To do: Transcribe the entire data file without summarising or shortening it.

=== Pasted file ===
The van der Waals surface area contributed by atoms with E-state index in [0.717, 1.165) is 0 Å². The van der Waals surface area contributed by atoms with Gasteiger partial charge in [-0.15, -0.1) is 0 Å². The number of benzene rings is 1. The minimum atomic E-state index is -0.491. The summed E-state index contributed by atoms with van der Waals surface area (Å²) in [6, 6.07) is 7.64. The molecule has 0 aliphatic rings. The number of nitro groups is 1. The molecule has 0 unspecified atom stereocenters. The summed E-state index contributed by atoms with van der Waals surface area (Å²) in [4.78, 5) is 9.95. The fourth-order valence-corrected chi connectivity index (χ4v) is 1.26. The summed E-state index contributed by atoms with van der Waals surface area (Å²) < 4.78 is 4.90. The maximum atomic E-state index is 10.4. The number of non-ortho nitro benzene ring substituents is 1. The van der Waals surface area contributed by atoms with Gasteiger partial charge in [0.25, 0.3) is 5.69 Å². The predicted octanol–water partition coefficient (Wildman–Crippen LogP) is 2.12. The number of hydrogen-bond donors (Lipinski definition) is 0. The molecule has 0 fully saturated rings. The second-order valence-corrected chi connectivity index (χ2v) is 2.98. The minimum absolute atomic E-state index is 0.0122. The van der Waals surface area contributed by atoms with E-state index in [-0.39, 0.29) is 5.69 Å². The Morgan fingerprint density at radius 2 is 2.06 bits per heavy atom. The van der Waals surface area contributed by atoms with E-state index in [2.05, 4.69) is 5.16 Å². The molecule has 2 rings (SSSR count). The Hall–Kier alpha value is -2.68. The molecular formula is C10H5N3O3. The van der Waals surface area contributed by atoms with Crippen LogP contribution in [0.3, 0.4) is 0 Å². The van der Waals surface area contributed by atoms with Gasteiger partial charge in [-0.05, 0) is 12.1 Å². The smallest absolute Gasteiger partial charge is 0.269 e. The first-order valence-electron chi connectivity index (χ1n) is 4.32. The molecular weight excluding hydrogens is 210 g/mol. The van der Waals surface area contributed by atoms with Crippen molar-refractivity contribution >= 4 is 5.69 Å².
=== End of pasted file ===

The van der Waals surface area contributed by atoms with E-state index in [0.717, 1.165) is 0 Å². The van der Waals surface area contributed by atoms with Gasteiger partial charge in [-0.15, -0.1) is 0 Å². The number of benzene rings is 1. The minimum atomic E-state index is -0.491. The summed E-state index contributed by atoms with van der Waals surface area (Å²) in [6, 6.07) is 7.64. The molecule has 0 aliphatic rings. The number of nitro groups is 1. The molecule has 0 unspecified atom stereocenters. The summed E-state index contributed by atoms with van der Waals surface area (Å²) in [4.78, 5) is 9.95. The fourth-order valence-corrected chi connectivity index (χ4v) is 1.26. The summed E-state index contributed by atoms with van der Waals surface area (Å²) < 4.78 is 4.90. The maximum atomic E-state index is 10.4. The number of non-ortho nitro benzene ring substituents is 1. The van der Waals surface area contributed by atoms with Gasteiger partial charge in [0.25, 0.3) is 5.69 Å². The predicted octanol–water partition coefficient (Wildman–Crippen LogP) is 2.12. The number of hydrogen-bond donors (Lipinski definition) is 0. The molecule has 0 fully saturated rings. The second-order valence-corrected chi connectivity index (χ2v) is 2.98. The minimum absolute atomic E-state index is 0.0122. The van der Waals surface area contributed by atoms with E-state index in [-0.39, 0.29) is 5.69 Å². The Morgan fingerprint density at radius 2 is 2.06 bits per heavy atom. The van der Waals surface area contributed by atoms with E-state index in [2.05, 4.69) is 5.16 Å². The molecule has 2 rings (SSSR count). The Hall–Kier alpha value is -2.68. The molecular formula is C10H5N3O3. The van der Waals surface area contributed by atoms with Crippen LogP contribution in [0.3, 0.4) is 0 Å². The van der Waals surface area contributed by atoms with Gasteiger partial charge in [-0.05, 0) is 12.1 Å². The smallest absolute Gasteiger partial charge is 0.269 e. The first-order valence-electron chi connectivity index (χ1n) is 4.32. The molecular weight excluding hydrogens is 210 g/mol. The van der Waals surface area contributed by atoms with Crippen molar-refractivity contribution >= 4 is 5.69 Å².